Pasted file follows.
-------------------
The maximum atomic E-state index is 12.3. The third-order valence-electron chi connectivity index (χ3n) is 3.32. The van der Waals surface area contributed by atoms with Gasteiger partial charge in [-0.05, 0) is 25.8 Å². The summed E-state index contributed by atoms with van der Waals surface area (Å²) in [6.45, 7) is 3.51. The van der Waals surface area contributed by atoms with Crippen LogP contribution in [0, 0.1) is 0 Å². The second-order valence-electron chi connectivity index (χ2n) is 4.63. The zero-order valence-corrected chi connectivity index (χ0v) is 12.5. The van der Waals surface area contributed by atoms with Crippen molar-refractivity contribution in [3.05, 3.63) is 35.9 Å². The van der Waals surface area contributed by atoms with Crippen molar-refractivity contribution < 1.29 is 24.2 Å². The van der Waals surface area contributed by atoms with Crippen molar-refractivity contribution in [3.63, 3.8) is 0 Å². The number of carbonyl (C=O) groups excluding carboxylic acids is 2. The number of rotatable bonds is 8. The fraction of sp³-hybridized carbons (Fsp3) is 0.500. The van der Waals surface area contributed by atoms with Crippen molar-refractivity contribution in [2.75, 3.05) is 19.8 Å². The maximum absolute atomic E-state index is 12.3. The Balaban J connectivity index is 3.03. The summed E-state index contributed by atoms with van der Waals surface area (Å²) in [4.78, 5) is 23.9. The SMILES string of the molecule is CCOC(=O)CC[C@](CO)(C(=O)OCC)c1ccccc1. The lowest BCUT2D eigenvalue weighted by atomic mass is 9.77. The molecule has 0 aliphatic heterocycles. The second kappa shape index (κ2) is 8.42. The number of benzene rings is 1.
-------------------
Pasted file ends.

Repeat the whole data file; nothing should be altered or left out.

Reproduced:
The maximum atomic E-state index is 12.3. The third-order valence-electron chi connectivity index (χ3n) is 3.32. The van der Waals surface area contributed by atoms with Gasteiger partial charge in [-0.05, 0) is 25.8 Å². The summed E-state index contributed by atoms with van der Waals surface area (Å²) in [6.45, 7) is 3.51. The van der Waals surface area contributed by atoms with Crippen LogP contribution in [0, 0.1) is 0 Å². The second-order valence-electron chi connectivity index (χ2n) is 4.63. The zero-order valence-corrected chi connectivity index (χ0v) is 12.5. The van der Waals surface area contributed by atoms with Crippen molar-refractivity contribution in [3.05, 3.63) is 35.9 Å². The van der Waals surface area contributed by atoms with Crippen molar-refractivity contribution < 1.29 is 24.2 Å². The van der Waals surface area contributed by atoms with Crippen molar-refractivity contribution in [3.63, 3.8) is 0 Å². The number of carbonyl (C=O) groups excluding carboxylic acids is 2. The number of rotatable bonds is 8. The fraction of sp³-hybridized carbons (Fsp3) is 0.500. The van der Waals surface area contributed by atoms with Crippen molar-refractivity contribution in [2.75, 3.05) is 19.8 Å². The maximum absolute atomic E-state index is 12.3. The Balaban J connectivity index is 3.03. The summed E-state index contributed by atoms with van der Waals surface area (Å²) in [4.78, 5) is 23.9. The SMILES string of the molecule is CCOC(=O)CC[C@](CO)(C(=O)OCC)c1ccccc1. The lowest BCUT2D eigenvalue weighted by atomic mass is 9.77. The molecule has 0 aliphatic heterocycles. The second kappa shape index (κ2) is 8.42. The number of benzene rings is 1.